ESH AL 2018 | Maintenance therapy strategies to reduce relapse in AML
Speaking from the 2018 European School of Hematology (ESH) Clinical Updates on Acute Leukemias, held in Budapest, Hungary, Charles Craddock, CBE, FRCP (UK), FRCPath, DPhil, of the University of Birmingham, Birmingham, UK, discusses novel therapies that can be given in acute myeloid leukemia (AML) post-transplant to reduce the risk of relapse.
Transcript (edited for clarity):
There’s the opportunity to deliver drugs post-transplant as maintenance therapy, that reduces the risk of disease recurrences. Two broad groups of agents that one can think of, disease-specific drugs, such as FLT2 inhibitors, and there’s promising retrospective data using sorafenib reported by the Massachusetts General Hospital, where they showed that patients who had, for whatever reason, received sorafenib post-transplant had a much lower relapse rate compared with historical controls, but a randomized prospective study is required – and that’s now launched and recruiting, looking at post-transplant gilteritinib maintenance, led by Mark Levis.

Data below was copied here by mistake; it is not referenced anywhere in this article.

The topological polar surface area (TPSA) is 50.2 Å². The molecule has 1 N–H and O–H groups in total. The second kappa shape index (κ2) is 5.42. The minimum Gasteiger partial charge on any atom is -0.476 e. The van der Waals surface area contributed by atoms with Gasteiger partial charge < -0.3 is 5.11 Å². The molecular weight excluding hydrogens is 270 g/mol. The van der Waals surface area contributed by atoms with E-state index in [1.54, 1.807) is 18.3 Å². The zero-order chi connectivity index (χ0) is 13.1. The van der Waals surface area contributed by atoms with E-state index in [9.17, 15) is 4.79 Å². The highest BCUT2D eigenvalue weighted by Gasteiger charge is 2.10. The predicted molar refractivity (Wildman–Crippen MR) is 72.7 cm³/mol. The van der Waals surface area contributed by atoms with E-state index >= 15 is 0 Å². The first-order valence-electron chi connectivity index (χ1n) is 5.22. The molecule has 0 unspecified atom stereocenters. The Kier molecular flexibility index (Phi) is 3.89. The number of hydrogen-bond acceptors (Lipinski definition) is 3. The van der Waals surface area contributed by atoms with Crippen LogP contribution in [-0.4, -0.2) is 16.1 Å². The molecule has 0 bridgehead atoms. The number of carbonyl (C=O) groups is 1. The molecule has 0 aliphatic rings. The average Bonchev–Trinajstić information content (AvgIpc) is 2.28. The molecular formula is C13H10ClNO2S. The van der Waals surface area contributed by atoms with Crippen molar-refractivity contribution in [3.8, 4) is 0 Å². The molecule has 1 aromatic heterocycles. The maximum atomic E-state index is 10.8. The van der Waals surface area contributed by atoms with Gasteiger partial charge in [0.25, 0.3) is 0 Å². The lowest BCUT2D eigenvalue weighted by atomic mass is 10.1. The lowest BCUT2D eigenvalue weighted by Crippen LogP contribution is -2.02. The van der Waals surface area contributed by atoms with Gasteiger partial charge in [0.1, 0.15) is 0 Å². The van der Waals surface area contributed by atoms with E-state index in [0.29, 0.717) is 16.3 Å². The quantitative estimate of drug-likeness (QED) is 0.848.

The other interesting observation recently reported in that setting, is that sorafenib in murine models seems to result in upregulated expression of IL-15, which accelerates donor T-cell reconstitution and may plausibly augment a graft-versus-leukemia effect. So, these putatively targeted therapies may actually be having pleotropic activities, which augment a graft-versus-tumor effect. And then the other broad group is epigenetic therapies and there’s an interesting Phase I/II data with Fand decitabine, showing not only does it upregulate a T-cell response to tumor antigens, which otherwise you normally don’t see post- transplant, but also that it’s well tolerated, and a randomized study comparing maintenance with an oral version of azacitadine, CC-486, is about to be launched.
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